Feminist Bedtime Stories, #3

III.

I’m not sure what clearer “KEEP OUT
GIRLS ONLY! CLUBHOUSE” sign we could have hung
better than bricking in our front door. Sole entrance
a dumb waiter conveyed up 4 stories on a pulley
of my hair, should’ve clued in
even the most oafish how we feel
about uninvited third parties.

I long ago tired of explaining: she’s not my mother
or my gram. (Or my captor,
tho I am clearly caught.) The word you want is girlfriend
partner paramour main squeeze
better half ball-and-chain reason for living
cohabitater. Capice?
And when did it become your business anyway.

Continue reading “Feminist Bedtime Stories, #3”

Once Upon A Time

fairy-hand

SELF-PORTRAIT IN POTENTIA


After the death of memoir, I will write fairy tales.

I desire a purity of language outside the stink of events and memories. Stories I cannot be accused of having invented because of course I have invented them.

Neither full fiction, nor freighted fact.

I would show other bones behind my telling.

*

Fable gifts us fanciful creatures, fanciful bodies, fanciful selves. In the tales, I shall become winged, ogrish, bulky as a mountain, a face all crooked nose and sharpened teeth—by turns witch, killer, a dragon in shadows. I rend flesh. I eat princesses whole. I am wolf and hunter both, my head too full to contain in just one mind, in just one set of teeth.

I am Little Red Riding Hood’s lover.

I pull my feet off the ground and still know where I am standing.

*

I grew up in a gingerbread house, led by a gingerbread man, all of us happy and perfect and filled with gumdrops to our eyelids until at last we bled gumdrops out our mouths, and still we filled with them. I was a princess who gave away her voice for love, who danced in magical shoes until her feet were stumps and slept atop 85 feathered mattresses yet still could find no rest.

All the while being told (small child in a small child’s nightgown) that monsters were never real. The very monsters I could see, could smell.

Monsters whose fur caught on railings, leaving behind tufts that I collected each morning in a pillowcase.

One grows weary of not knowing when to believe the words pouring off one’s own tongue. Over time, one starts to prick one’s finger on every spinning wheel spindle out of spite and desperation.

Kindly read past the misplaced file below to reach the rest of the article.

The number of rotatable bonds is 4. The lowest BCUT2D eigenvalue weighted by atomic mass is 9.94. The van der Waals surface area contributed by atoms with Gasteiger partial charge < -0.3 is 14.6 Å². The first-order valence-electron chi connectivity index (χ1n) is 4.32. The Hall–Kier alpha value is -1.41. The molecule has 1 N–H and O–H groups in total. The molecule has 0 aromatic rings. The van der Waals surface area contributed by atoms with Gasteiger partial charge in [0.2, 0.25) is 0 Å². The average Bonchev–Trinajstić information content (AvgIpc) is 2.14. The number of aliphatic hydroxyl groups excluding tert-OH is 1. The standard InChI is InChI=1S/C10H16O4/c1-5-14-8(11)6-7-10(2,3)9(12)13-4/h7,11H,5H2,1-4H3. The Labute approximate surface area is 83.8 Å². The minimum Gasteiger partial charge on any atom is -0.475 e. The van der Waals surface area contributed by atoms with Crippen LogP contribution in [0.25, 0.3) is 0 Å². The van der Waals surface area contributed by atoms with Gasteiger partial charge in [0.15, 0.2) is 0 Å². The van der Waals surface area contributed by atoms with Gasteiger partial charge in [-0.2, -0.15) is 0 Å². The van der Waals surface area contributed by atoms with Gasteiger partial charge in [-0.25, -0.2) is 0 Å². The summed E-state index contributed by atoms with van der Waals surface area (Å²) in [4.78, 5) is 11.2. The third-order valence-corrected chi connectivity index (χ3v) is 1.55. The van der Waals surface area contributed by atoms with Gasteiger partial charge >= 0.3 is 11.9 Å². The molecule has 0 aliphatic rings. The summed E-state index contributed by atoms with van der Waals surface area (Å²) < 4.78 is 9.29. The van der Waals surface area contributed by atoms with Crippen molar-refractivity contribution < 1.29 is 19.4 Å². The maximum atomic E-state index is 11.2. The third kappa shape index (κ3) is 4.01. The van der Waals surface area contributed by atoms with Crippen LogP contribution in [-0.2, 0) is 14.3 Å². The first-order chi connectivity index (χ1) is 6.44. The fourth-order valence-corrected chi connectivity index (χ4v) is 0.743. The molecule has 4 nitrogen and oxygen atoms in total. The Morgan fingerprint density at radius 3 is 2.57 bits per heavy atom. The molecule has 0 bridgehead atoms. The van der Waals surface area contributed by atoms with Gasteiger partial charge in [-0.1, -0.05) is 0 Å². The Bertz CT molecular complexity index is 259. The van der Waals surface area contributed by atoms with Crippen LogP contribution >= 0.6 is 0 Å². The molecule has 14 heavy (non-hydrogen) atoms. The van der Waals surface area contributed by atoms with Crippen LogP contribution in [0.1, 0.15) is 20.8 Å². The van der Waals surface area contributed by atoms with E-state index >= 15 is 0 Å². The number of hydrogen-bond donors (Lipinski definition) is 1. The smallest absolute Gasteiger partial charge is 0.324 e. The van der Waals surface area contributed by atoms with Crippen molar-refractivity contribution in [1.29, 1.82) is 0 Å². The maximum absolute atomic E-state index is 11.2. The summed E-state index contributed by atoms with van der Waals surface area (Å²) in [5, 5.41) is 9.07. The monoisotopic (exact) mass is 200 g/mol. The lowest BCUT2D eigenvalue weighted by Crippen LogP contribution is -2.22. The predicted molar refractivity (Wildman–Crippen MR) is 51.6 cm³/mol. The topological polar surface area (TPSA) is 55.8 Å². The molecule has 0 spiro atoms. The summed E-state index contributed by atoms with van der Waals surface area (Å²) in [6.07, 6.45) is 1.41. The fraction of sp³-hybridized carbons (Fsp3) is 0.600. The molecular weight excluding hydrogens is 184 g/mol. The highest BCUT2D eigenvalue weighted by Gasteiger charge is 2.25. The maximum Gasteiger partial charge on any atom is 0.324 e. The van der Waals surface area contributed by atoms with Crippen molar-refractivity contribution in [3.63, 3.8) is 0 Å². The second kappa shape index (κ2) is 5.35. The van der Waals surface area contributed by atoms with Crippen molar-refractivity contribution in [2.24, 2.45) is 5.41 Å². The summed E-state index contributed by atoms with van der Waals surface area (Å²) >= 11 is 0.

Continue reading “Once Upon A Time”

The Autobiography of E. Alice Isak

dedicated, with love

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“A rose is a rose is a rose is a rose.” ~ Gertrude Stein
“I rise is I rise is I rise is I rise.” ~ Alice Isak

🌹 🌹 🌹

My name is Alice Isak, and I feel like a woman reborn.

Risen like a—no, wait.

First you’re gonna need some backstory.

Like many others, I started blog-writing under an assumed name. For all the usual reasons: privacy, discretion, a desire to say whatever I felt without provoking uncomfortable impasses with family or angry outbursts from a recently-ex’ed ex-spouse. And one other thing:

I hated the person I’d become so much, it hurt to see her name in writing.

Call it my midlife crisis, if that helps.

The stereotype of the “midlife crisis” centers on the experiences of our culture’s classic Everyman: a white man climbing the corporate ladder, solidly middle-class, able-bodied and able-minded, definitely straight. Midlife-Everyman is wealthy enough to trade in his car for something fancier, more prestigious—a red convertible, perhaps, straight from the production line. He may trade in his wife for a newer model as well, equally shiny and topless.

According to the cliché, when our Everyman realizes his life is half-over, he says to himself: “I am not the person I thought I would be.” And he despairs.

For many women I know, midlife is the time when we say to ourselves: “I am still the person I thought I had to deny.” And though we may break for a time—suddenly feeling the weight of burdens long denied and longer carried—in the end, we do not despair.